But we do need a reality check.
In recent years the Scottish economy has not been performing as well as we would all like it to.
And closing this growth gap is more important than ever given the new and extensive tax powers devolved to the Scottish Parliament.
Because in future what the Scottish Government is able to spend on public services will depend in large part on revenues raised here in Scotland…
…accounting for over 50% of the total Scottish budget.
If ever there was an incentive to pursue, enterprise-friendly, pro-growth policies then this is it.
So it’s time for us to address these immediate - and I hope temporary- challenges before they become permanent structural imbalances.
That’s why the UK Government has been working closely with the Scottish Government on the UK City Deal programme.
It’s widely accepted that cities…
…with their concentrations of talented and enterprising people, their infrastructure and their institutions of higher education…
…are principal drivers of growth and job creation.
It’s a notable achievement that Scotland is the only part of the UK where each of its cities either already has a city deal or is in the process of negotiating one.
City Deals are not about carving out separate and isolated enclaves.
Quite the reverse - they are about creating a network of regional economic powerhouses capable of forging mutually beneficial connections and linkages.
The value of connectivity is clear beyond doubt.
Just look at the trade flows within the UK.
Scottish trade with the UK is worth four times more than its trade with the EU – nearly £50b to the rest of the UK, just over £12.3b to the EU.
Since 2002, Scottish sales to other parts of the UK have risen by 74%, while exports to the EU have increased by just 8%.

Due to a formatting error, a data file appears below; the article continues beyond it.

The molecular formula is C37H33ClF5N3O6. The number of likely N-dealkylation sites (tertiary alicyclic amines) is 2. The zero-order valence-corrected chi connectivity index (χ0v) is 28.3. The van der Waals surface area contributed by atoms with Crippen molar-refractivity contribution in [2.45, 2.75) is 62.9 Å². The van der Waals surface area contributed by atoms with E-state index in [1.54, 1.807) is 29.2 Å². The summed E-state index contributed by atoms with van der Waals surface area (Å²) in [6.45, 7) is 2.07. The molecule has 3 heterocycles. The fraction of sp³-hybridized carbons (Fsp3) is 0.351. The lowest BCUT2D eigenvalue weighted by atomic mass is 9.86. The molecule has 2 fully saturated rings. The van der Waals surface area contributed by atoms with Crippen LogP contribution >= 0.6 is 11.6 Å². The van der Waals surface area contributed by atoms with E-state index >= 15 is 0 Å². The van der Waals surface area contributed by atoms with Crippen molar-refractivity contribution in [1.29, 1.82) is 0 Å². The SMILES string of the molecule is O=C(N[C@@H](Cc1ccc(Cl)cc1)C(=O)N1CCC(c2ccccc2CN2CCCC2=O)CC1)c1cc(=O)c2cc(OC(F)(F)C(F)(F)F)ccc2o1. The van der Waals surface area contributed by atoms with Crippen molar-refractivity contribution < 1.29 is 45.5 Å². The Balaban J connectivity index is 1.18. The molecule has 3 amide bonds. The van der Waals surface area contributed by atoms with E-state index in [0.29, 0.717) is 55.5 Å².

The message is very clear: on this island of ours we are thoroughly inter-dependent.
We want to build on those vital economic connections.
That’s what the UK Government’s Industrial Strategy is all about…
…by driving collaboration across the UK through, for example, sector deals and the Innovation Challenge Fund.
And I want to ensure that - in what will be a very competitive environment - we are putting our best foot forward to maximise the benefits for Scotland from these initiatives.
We will work closely with Scottish ministers to align our strategy with the Scottish Government’s so that it’s fit for purpose here in Scotland.
The prize of working effectively together is potentially huge.
If business productivity were to rise by one per cent every year…
…within a decade it would add £240bn to the size of the economy…
…equivalent to £9,000 per household in Britain.
And of course we need to address these challenges as the UK negotiates its exit from the EU.
Challenges that were manifest before the vote last June.
And challenges therefore that are not a result of Brexit.
However, Brexit provides the sharp spur to redouble our efforts to improve the productivity and competitiveness of the Scottish and UK economies…
…so that we can realise our ambition of a Britain that continues to be the global, outward-facing, progressive country we all want it to be.
Negotiating with our European partners the best possible deal for Scotland and the UK as a whole is of the highest priority.
Over the last 8 months the Secretary of State for Scotland and I have talked to businesses in every part of Scotland.
Our overwhelming sense is that most Scottish businesses whatever their views about Brexit…
…will manage it with great resilience…